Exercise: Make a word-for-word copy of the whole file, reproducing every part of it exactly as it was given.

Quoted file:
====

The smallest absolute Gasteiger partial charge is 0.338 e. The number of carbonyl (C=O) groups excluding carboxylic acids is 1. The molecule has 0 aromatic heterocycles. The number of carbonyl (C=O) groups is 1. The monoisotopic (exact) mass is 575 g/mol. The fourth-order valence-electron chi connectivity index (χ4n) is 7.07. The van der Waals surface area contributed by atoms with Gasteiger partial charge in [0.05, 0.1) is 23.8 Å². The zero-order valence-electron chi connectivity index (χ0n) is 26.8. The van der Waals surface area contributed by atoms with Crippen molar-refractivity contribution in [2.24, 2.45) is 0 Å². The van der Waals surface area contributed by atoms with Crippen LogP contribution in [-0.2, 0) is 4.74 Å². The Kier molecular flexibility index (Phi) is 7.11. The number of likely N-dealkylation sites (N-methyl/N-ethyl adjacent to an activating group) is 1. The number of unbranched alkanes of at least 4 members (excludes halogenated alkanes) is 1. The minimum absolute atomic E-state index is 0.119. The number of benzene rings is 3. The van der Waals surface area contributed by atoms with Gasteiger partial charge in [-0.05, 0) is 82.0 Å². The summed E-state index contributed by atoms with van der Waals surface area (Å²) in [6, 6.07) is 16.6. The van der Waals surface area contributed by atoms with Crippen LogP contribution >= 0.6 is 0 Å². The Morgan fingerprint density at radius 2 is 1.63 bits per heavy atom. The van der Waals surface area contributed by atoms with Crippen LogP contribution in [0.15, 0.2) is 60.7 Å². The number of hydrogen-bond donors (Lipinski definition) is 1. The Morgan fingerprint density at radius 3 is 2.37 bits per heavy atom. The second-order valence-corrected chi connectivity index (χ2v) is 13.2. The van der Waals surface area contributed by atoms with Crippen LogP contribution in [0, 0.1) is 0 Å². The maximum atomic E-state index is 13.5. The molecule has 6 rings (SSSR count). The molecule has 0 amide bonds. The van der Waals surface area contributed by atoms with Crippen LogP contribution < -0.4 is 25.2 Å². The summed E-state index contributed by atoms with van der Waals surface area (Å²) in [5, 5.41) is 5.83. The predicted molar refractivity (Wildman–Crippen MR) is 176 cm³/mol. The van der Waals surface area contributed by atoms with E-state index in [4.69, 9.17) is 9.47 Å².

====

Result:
The smallest absolute Gasteiger partial charge is 0.338 e. The number of carbonyl (C=O) groups excluding carboxylic acids is 1. The molecule has 0 aromatic heterocycles. The number of carbonyl (C=O) groups is 1. The monoisotopic (exact) mass is 575 g/mol. The fourth-order valence-electron chi connectivity index (χ4n) is 7.07. The van der Waals surface area contributed by atoms with Gasteiger partial charge in [0.05, 0.1) is 23.8 Å². The zero-order valence-electron chi connectivity index (χ0n) is 26.8. The van der Waals surface area contributed by atoms with Crippen molar-refractivity contribution in [2.24, 2.45) is 0 Å². The van der Waals surface area contributed by atoms with Crippen LogP contribution in [-0.2, 0) is 4.74 Å². The Kier molecular flexibility index (Phi) is 7.11. The number of likely N-dealkylation sites (N-methyl/N-ethyl adjacent to an activating group) is 1. The number of unbranched alkanes of at least 4 members (excludes halogenated alkanes) is 1. The minimum absolute atomic E-state index is 0.119. The number of benzene rings is 3. The van der Waals surface area contributed by atoms with Gasteiger partial charge in [-0.05, 0) is 82.0 Å². The summed E-state index contributed by atoms with van der Waals surface area (Å²) in [6, 6.07) is 16.6. The van der Waals surface area contributed by atoms with Crippen LogP contribution >= 0.6 is 0 Å². The Morgan fingerprint density at radius 2 is 1.63 bits per heavy atom. The van der Waals surface area contributed by atoms with Crippen LogP contribution in [0.15, 0.2) is 60.7 Å². The number of hydrogen-bond donors (Lipinski definition) is 1. The Morgan fingerprint density at radius 3 is 2.37 bits per heavy atom. The second-order valence-corrected chi connectivity index (χ2v) is 13.2. The van der Waals surface area contributed by atoms with Crippen LogP contribution in [0, 0.1) is 0 Å². The maximum atomic E-state index is 13.5. The molecule has 6 rings (SSSR count). The molecule has 0 amide bonds. The van der Waals surface area contributed by atoms with Crippen LogP contribution < -0.4 is 25.2 Å². The summed E-state index contributed by atoms with van der Waals surface area (Å²) in [5, 5.41) is 5.83. The predicted molar refractivity (Wildman–Crippen MR) is 176 cm³/mol. The van der Waals surface area contributed by atoms with E-state index in [4.69, 9.17) is 9.47 Å².